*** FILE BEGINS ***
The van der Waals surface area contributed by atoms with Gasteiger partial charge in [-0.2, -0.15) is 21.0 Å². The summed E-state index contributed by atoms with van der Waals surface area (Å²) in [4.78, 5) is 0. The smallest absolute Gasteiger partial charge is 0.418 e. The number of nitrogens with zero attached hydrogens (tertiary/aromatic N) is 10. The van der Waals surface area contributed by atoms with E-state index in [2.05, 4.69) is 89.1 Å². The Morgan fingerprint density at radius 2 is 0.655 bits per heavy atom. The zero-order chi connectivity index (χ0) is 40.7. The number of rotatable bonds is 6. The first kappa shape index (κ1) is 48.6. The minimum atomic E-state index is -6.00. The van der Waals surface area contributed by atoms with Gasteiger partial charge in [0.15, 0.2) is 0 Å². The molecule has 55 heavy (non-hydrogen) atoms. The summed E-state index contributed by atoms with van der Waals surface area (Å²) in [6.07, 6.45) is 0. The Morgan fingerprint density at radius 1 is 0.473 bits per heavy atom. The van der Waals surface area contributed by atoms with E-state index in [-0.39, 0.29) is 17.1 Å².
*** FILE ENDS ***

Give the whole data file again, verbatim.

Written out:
The van der Waals surface area contributed by atoms with Gasteiger partial charge in [-0.2, -0.15) is 21.0 Å². The summed E-state index contributed by atoms with van der Waals surface area (Å²) in [4.78, 5) is 0. The smallest absolute Gasteiger partial charge is 0.418 e. The number of nitrogens with zero attached hydrogens (tertiary/aromatic N) is 10. The van der Waals surface area contributed by atoms with E-state index in [2.05, 4.69) is 89.1 Å². The Morgan fingerprint density at radius 2 is 0.655 bits per heavy atom. The zero-order chi connectivity index (χ0) is 40.7. The number of rotatable bonds is 6. The first kappa shape index (κ1) is 48.6. The minimum atomic E-state index is -6.00. The van der Waals surface area contributed by atoms with Gasteiger partial charge in [0.15, 0.2) is 0 Å². The molecule has 55 heavy (non-hydrogen) atoms. The summed E-state index contributed by atoms with van der Waals surface area (Å²) in [6.07, 6.45) is 0. The Morgan fingerprint density at radius 1 is 0.473 bits per heavy atom. The van der Waals surface area contributed by atoms with E-state index in [-0.39, 0.29) is 17.1 Å².